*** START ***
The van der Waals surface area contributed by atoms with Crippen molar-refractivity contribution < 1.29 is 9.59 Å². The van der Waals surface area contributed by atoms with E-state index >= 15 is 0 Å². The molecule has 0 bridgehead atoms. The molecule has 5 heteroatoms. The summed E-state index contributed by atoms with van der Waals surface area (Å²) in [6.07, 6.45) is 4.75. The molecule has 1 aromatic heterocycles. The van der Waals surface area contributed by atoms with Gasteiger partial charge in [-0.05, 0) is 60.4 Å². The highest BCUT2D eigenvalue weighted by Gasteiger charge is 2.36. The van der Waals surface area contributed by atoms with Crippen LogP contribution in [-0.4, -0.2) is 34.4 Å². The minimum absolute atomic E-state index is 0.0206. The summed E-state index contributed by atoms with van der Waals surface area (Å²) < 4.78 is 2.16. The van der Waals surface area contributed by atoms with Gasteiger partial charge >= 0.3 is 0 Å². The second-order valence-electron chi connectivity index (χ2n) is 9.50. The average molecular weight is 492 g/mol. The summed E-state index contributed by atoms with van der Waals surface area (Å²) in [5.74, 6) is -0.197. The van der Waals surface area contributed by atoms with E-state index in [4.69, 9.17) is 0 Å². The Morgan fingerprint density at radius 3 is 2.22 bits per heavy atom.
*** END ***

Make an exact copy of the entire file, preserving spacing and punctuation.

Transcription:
The van der Waals surface area contributed by atoms with Crippen molar-refractivity contribution < 1.29 is 9.59 Å². The van der Waals surface area contributed by atoms with E-state index >= 15 is 0 Å². The molecule has 0 bridgehead atoms. The molecule has 5 heteroatoms. The summed E-state index contributed by atoms with van der Waals surface area (Å²) in [6.07, 6.45) is 4.75. The molecule has 1 aromatic heterocycles. The van der Waals surface area contributed by atoms with Gasteiger partial charge in [-0.05, 0) is 60.4 Å². The highest BCUT2D eigenvalue weighted by Gasteiger charge is 2.36. The van der Waals surface area contributed by atoms with Crippen LogP contribution in [-0.4, -0.2) is 34.4 Å². The minimum absolute atomic E-state index is 0.0206. The summed E-state index contributed by atoms with van der Waals surface area (Å²) < 4.78 is 2.16. The van der Waals surface area contributed by atoms with Gasteiger partial charge >= 0.3 is 0 Å². The second-order valence-electron chi connectivity index (χ2n) is 9.50. The average molecular weight is 492 g/mol. The summed E-state index contributed by atoms with van der Waals surface area (Å²) in [5.74, 6) is -0.197. The van der Waals surface area contributed by atoms with E-state index in [4.69, 9.17) is 0 Å². The Morgan fingerprint density at radius 3 is 2.22 bits per heavy atom.